Zita Akwero,
Regional Manager, Uganda
We practice what we preach

As we grow and move into new regions and countries, we continue to hire diverse, dedicated, and passionate leaders to drive our unique, locally adapted program. Every day, as one team, we strive to increase our impact through living out our core values.

Lead Donors & Funders
Visionary Level $100,000+

Anonymous (2)

Arcus Foundation

Katie & Brian Boland

Ken & Cheryl Branson

Cartier Philanthropy

Catholic Relief Services

Bill Elmore

Greater Impact Foundation

Imago Dei Fund

Laidir Foundation

Lucille Foundation

Hampshire Foundation

Open Society Foundations

Ray & Tye Noorda Foundation

Linda & Ted Schlein

The Earl & Bettie Fields Charitable Foundation

Wellspring Philanthropic Fund

World Bank / Government of Kenya

Bill & Brenda Younger

Catalyst Level $50,000 – $99,999

African Wildlife Foundation


Len & Mary Anne Baker

Boeing Corporation

Lewis & Kirsten Cirne


John F. & Mary A. Geisse Foundation

Lisa Guerra & Chuck Kung

Debbie & Russ Hall

Jasper Ridge Charitable Fund

Mark Lampert & Susan Byrd

Ruth Soukup Omnimedia Inc

Cynthia & Bruce Sewell

The Life You Can Save Australia

The Life You Can Save USA

Leadership Level $25,000 – $49,999

Anonymous (2)

David & Lucile Packard Foundation

Jay & Joyce Friedrichs

Hurlbut-Johnson Charitable Trusts

Love Meyer Family Foundation

DeeDee McMurtry

Menlo Church

Muglia Family Foundation

Mandy Lowell & Charles Munger

Robby Walker

Daniel Weaver & Katie Goetz

Weyerhaeuser Family Foundation

Joshua Wohle

Hagit & Oren Zeev

Champion Level $10,000 – $24,999

Jim Anderson


Jeff & Christina Bird

Barbara Bishop

Pat & Debby Brown

Terri Bullock

Charles Abbott Associates, Inc.

Cogan Family Foundation

Chris & Jessie Colburn

Mary Jane Elmore


Norman Godinho

Dr. Mike Goodloe & Dr. Lee Zwanziger

Dr. Satish Gupta

Kirk & Kathryn Hanson

Joanne Kagle

Angela & Nicholas Kalayjian

Rich & Gina Kelley

Larry & Sue Langdon

Jackie & Lee Mighdoll

Thomas & Christina

Neary Teri & John O’Neel

Susan Packard Orr & Lyn Orr

Aleks & Russell Peters

Andrew Rohr

Sidney E. Frank Foundation

Tyve Randy

Vagelos & Julie Wissink

Kim & John Whitcombe

Caleb & Johanna Wright

Major Level $5,000 – $9,999

Emeka Ajoku & Affi Ekerenduh

Jane & Robert Burgess

Saran Chari

Joe Chernesky & Mona Sabet

Rob & Stacey Chess

Timothy Culler

Loraine England

Lynn & Steve Freeman

Joe Greenstein

Donna Winslow

Mr Hennessy

Lata Krishnan & Ajay Shah

Geri & Scott Macomber

Jane & Michael Marmor

Pamela Smith-Mentz & David Mentz

John & Tashia Morgridge

Andy & Mary Naegeli

Leah Newman

Jill & Erik Olson


Carole & Larry Peiros

Marc Plonskier

Eeh Pyoung

Rhee Kunal

Sarkar & Kacey Ballard

Bill & Lee Schroeder

Trinity Presbyterian Church

Kristin & Paul Vais

Larry & Kristin Wu

Susan & David Young

Konstantin & Jessica Zvereff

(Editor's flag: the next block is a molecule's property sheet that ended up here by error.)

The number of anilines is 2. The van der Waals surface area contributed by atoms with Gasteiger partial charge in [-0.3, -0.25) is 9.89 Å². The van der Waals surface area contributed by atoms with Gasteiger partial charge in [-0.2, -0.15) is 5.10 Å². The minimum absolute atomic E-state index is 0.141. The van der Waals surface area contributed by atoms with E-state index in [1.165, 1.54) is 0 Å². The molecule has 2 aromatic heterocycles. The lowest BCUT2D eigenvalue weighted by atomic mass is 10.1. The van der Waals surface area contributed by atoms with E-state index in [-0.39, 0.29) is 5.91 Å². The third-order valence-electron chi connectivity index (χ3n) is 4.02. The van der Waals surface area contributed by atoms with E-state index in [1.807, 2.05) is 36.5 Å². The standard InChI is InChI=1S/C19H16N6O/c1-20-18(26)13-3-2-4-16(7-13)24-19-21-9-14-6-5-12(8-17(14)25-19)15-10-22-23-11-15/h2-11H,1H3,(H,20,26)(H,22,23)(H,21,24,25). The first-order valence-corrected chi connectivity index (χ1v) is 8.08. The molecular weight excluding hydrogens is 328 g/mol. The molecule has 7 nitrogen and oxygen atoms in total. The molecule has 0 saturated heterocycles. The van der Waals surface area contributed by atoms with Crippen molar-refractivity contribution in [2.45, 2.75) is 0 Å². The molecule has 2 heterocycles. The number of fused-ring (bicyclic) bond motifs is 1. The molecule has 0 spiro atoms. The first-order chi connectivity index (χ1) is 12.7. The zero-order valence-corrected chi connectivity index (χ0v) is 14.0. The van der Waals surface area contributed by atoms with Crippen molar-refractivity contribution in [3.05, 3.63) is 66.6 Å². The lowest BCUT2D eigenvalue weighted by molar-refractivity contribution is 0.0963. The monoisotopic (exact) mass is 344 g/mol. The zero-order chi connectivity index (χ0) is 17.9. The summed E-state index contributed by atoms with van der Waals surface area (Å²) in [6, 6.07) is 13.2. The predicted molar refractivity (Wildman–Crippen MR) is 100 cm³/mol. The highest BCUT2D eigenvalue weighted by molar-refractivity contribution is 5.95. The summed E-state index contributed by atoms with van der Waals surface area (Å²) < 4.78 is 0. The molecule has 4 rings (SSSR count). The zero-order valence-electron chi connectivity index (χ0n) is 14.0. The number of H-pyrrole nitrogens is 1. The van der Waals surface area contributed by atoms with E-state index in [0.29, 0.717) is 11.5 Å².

Matching Gifts & In-Kind

3ie Leadership Consulting

Amazon Smile


Bank of America Charitable Foundation


Chan Zuckerberg  Initiative


Gap Inc

Global Impact/ Pitney Bowes Employee Involvement Fund


Jones Day

Legacy Venture Management

Media Math



Oracle Corporation


Social Good Fund

United Services Automobile Association

Development Impact Bond

Impact Investors

Anonymous (2)

Bridges Impact Foundation

Debbie & Russ Hall

Joyce & Jay Friedrichs

Laidir Foundation

Silicon Valley Social Venture Fund (SV2)

Skees Family Foundation

The Delta Fund


Outcome Funders


USAID Development Innovation Venture


UK Department for International Development


100% of our board gives to Village Enterprise
How can I support Village Enterprise?

Online or via check. Gift card options are available online.

Consider a gift of appreciated stock, crypto currency, or mutual funds.

Check out corporate matching.

Find out about Planned Giving opportunities.

Follow Us on Facebook, Twitter, and Instagram.

For More Information, please contact Caroline Bernadi at, or visit us at

New Look, Same Village Enterprise

As we aim to transform the poverty alleviation sector, we believe our branding should also represent that same dedication to innovation and locally-driven transformation. After months of staff and community input, research, and design, we launched Village Enterprise’s new logo, brand, and website in April 2021.

New Look, Same Village Enterprise

As we aim to transform the poverty alleviation sector, we believe our branding should also represent that same dedication to innovation and locally-driven transformation. After months of staff and community input, research, and design, we launched Village Enterprise’s new logo, brand, and website in April 2021.

The new logo uses the acacia tree to symbolize the deep, innovative roots of Village Enterprise. The acacia tree can be found across the entire continent of Africa, representing a place of gathering, nourishment, and community. The acacia tree is often used as a place to conduct business, a refreshing setting for community meetings, or as an oasis for friendships to flourish.

The three lines converging at the tree base in our new logo represent the three entrepreneurs that make up each Village Enterprise business. The surrounding circle represents how each company is part of a larger business savings group grounded in the power of inclusivity. The logo’s focal point is Africa’s outline, representing the geographical context in which we work. These three elements come together to demonstrate the all-encompassing community that drives Village Enterprise’s proven impact. Check out our new website if you haven’t already—

And thank you for your role in supporting our mission to end extreme poverty in rural Africa!